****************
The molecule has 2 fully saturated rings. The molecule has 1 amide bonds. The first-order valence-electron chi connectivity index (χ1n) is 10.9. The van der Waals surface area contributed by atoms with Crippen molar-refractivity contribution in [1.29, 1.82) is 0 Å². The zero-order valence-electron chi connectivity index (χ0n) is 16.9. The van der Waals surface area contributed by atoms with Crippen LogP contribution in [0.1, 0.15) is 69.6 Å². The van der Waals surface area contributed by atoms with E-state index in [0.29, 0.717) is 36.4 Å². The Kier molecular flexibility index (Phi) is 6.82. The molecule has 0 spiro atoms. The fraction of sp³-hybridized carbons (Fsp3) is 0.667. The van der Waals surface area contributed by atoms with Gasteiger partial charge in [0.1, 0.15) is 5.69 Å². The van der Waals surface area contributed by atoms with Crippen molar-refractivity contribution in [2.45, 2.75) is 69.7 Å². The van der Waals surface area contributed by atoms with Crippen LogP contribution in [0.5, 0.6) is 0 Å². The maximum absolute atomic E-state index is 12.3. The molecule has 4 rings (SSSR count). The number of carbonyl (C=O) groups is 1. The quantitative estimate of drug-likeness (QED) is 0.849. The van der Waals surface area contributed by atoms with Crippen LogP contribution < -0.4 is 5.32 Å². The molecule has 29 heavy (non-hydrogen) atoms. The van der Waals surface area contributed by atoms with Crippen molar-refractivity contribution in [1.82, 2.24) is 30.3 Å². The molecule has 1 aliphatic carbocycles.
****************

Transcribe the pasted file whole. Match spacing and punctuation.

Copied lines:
The molecule has 2 fully saturated rings. The molecule has 1 amide bonds. The first-order valence-electron chi connectivity index (χ1n) is 10.9. The van der Waals surface area contributed by atoms with Crippen molar-refractivity contribution in [1.29, 1.82) is 0 Å². The zero-order valence-electron chi connectivity index (χ0n) is 16.9. The van der Waals surface area contributed by atoms with Crippen LogP contribution in [0.1, 0.15) is 69.6 Å². The van der Waals surface area contributed by atoms with E-state index in [0.29, 0.717) is 36.4 Å². The Kier molecular flexibility index (Phi) is 6.82. The molecule has 0 spiro atoms. The fraction of sp³-hybridized carbons (Fsp3) is 0.667. The van der Waals surface area contributed by atoms with Gasteiger partial charge in [0.1, 0.15) is 5.69 Å². The van der Waals surface area contributed by atoms with Crippen molar-refractivity contribution in [2.45, 2.75) is 69.7 Å². The van der Waals surface area contributed by atoms with Crippen LogP contribution in [0.5, 0.6) is 0 Å². The maximum absolute atomic E-state index is 12.3. The molecule has 4 rings (SSSR count). The number of carbonyl (C=O) groups is 1. The quantitative estimate of drug-likeness (QED) is 0.849. The van der Waals surface area contributed by atoms with Crippen LogP contribution < -0.4 is 5.32 Å². The molecule has 29 heavy (non-hydrogen) atoms. The van der Waals surface area contributed by atoms with Crippen molar-refractivity contribution in [1.82, 2.24) is 30.3 Å². The molecule has 1 aliphatic carbocycles.